8. Blesser B. (2006). Spaces Speak, are you Listening? Cambridge: MIT Press.
  9. Bolton J.H. (2006). Writing in a Polluted Semiosphere: Everyday Life in Lotman, Foucault, and de Certeau. In: Schonle A., a cura di, Lotman and Cultural Studies: Encounters and Extensions. Madison: University of Wisconsin Press.
  10. Borden I. (2001). Skateboarding, Space and the City: Architecture and the Body. Oxford: Berg.
  11. Brighenti A.M. (2013a). Teoria dei territori. Scienza e Politica, 25(48): 175-183.
  12. Id. (2013b). Urban Interstices: the Aesthetics and the Politics of the In-Between. Farnham: Ashgate.
  13. Cellamare C. (2014). Self-organization, appropriation of places and production of urbanity. In: Cellamare C. e Cognetti F., a cura di, Practices of Reappropriation. Roma: Planum.
  14. Codeluppi E., Dusi N. e Granelli T. (2008). Introduzione: riscrivere lo spazio. E|C, 2: 5-19.
  15. Conradson D. e Latham A. (2007). The Affective Possibilities of London: Antipodean Transnationals and the Overseas Experience. Mobilities, 2(2): 231-254. DOI: 10.1080/1745010070138157
  16. Cresswell T. (2012). Place: A Short Introduction. Malden: Blackwell.
  17. de Certeau M. (1980). L’ invention du quotidien. Paris: Union générale d’editions.
  18. Dehaene M. e De Cauter L. (2008). Heterotopia and the City. Public Space in Postcivil Society. London-New York: Routledge.
  19. Deleuze G. e Guattari F. (1980). Mille Plateaux. Paris: Les Editions de Minuit.
  20. Id. e Id. (1991). Ou’est-ce la philosophie? Paris: Les Editions de Minuit.
  21. Duffy M., Waitt G., Gorman-Murray A. e Gibson C. (2009). Bodily Rhythms: Corporeal Capacities to Engage with Festival Spaces. Emotion Space and Society, 4: 17-24.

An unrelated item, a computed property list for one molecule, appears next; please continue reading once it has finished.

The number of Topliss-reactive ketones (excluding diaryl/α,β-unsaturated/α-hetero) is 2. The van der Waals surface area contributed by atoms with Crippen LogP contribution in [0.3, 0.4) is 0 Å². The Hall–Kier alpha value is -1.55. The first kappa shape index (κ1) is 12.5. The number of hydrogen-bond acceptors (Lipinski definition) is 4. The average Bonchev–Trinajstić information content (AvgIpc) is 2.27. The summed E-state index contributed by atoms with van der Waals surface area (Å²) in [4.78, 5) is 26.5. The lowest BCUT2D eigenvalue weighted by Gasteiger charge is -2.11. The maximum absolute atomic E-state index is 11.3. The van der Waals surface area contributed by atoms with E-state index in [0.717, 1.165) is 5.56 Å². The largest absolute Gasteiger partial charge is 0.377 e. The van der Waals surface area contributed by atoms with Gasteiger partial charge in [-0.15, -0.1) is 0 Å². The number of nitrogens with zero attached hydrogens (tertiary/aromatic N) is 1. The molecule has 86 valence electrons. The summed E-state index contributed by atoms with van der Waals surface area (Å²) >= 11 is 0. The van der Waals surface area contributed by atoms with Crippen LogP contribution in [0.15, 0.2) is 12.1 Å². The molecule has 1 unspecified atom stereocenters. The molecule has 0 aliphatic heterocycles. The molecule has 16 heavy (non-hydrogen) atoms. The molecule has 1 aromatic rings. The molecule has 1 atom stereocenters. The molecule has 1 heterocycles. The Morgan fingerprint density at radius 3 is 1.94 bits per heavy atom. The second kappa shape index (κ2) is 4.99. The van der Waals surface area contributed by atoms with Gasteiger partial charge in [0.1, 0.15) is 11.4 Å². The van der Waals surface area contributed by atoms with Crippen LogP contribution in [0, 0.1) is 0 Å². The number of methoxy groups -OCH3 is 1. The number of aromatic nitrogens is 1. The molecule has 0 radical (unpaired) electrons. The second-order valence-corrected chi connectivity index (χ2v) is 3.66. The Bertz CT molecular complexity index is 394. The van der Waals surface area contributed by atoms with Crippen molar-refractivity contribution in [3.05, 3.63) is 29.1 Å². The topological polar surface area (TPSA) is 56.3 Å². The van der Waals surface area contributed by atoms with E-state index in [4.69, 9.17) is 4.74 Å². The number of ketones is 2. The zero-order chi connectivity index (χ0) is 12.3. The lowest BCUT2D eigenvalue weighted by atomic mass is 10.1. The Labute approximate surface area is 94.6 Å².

22. Erlmann V. (2004). Hearing Cultures. Essays on Sound, Listening and Modernity. Oxford: Berg.
  23. Forman M. (2002). The Hood Comes First: Race, Space and Place in Hip Hop. Middletown: Wesleyan UP.
  24. Foucault M. (1986). Of Other Spaces. Dyacritics, 16(1): 22-27.
  25. Goffman E. (1971). Relations in Public. Microstudies of the Public Order. New York: Basic Books.
  26. Huq R. (2006). Asian Kool? Bhangra and Beyond. In: Bennett A., Shank B. e Toynbee J., a cura di, The Popular Music Studies Reader. London-New York: Routledge.
  27. Kärrholm M. (2005). Territorial Complexity in Public Places. A Study of Territorial Production at Three Squares in Lund. Nordic Journal of Architectural Research, 18(1): 99-114. DOI: 10.1177/120633120730435
  28. Id. (2007). The Materiality of Territorial Production. A Conceptual Discussion of Territoriality, Materiality and the Everyday Life of Public Space. Space and Culture, 10(4): 437-453. DOI: 10.1177/120633120730435
  29. Keyes C. (2004). Rap Music and Street Consciousness. Urbana: University of Illinois Press.
  30. LaBelle B. (2010). Acoustic Territories. Sound Culture and Everyday Life. London: Continuum.
  31. Lancione M. (2016). Rethinking Life at Margins: the Assemblage of Contexts, Subjects, and Politics. London-New York: Routledge.